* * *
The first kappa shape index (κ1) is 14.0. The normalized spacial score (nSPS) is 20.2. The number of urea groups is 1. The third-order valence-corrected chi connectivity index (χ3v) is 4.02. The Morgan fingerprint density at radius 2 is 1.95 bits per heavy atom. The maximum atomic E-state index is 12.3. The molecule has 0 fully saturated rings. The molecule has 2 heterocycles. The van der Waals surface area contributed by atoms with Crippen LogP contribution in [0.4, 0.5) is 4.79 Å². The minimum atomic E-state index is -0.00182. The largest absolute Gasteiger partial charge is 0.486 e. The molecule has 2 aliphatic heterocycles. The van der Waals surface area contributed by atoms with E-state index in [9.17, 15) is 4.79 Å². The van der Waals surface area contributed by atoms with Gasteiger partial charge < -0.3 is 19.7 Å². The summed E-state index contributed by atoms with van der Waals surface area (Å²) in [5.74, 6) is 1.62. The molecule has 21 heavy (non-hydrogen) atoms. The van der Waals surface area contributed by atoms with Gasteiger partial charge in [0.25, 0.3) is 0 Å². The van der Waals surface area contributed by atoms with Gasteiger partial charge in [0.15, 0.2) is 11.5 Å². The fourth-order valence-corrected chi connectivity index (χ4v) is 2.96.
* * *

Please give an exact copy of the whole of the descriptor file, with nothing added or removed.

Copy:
The first kappa shape index (κ1) is 14.0. The normalized spacial score (nSPS) is 20.2. The number of urea groups is 1. The third-order valence-corrected chi connectivity index (χ3v) is 4.02. The Morgan fingerprint density at radius 2 is 1.95 bits per heavy atom. The maximum atomic E-state index is 12.3. The molecule has 0 fully saturated rings. The molecule has 2 heterocycles. The van der Waals surface area contributed by atoms with Crippen LogP contribution in [0.4, 0.5) is 4.79 Å². The minimum atomic E-state index is -0.00182. The largest absolute Gasteiger partial charge is 0.486 e. The molecule has 2 aliphatic heterocycles. The van der Waals surface area contributed by atoms with E-state index in [9.17, 15) is 4.79 Å². The van der Waals surface area contributed by atoms with Gasteiger partial charge < -0.3 is 19.7 Å². The summed E-state index contributed by atoms with van der Waals surface area (Å²) in [5.74, 6) is 1.62. The molecule has 21 heavy (non-hydrogen) atoms. The van der Waals surface area contributed by atoms with Gasteiger partial charge in [0.25, 0.3) is 0 Å². The van der Waals surface area contributed by atoms with Gasteiger partial charge in [0.15, 0.2) is 11.5 Å². The fourth-order valence-corrected chi connectivity index (χ4v) is 2.96.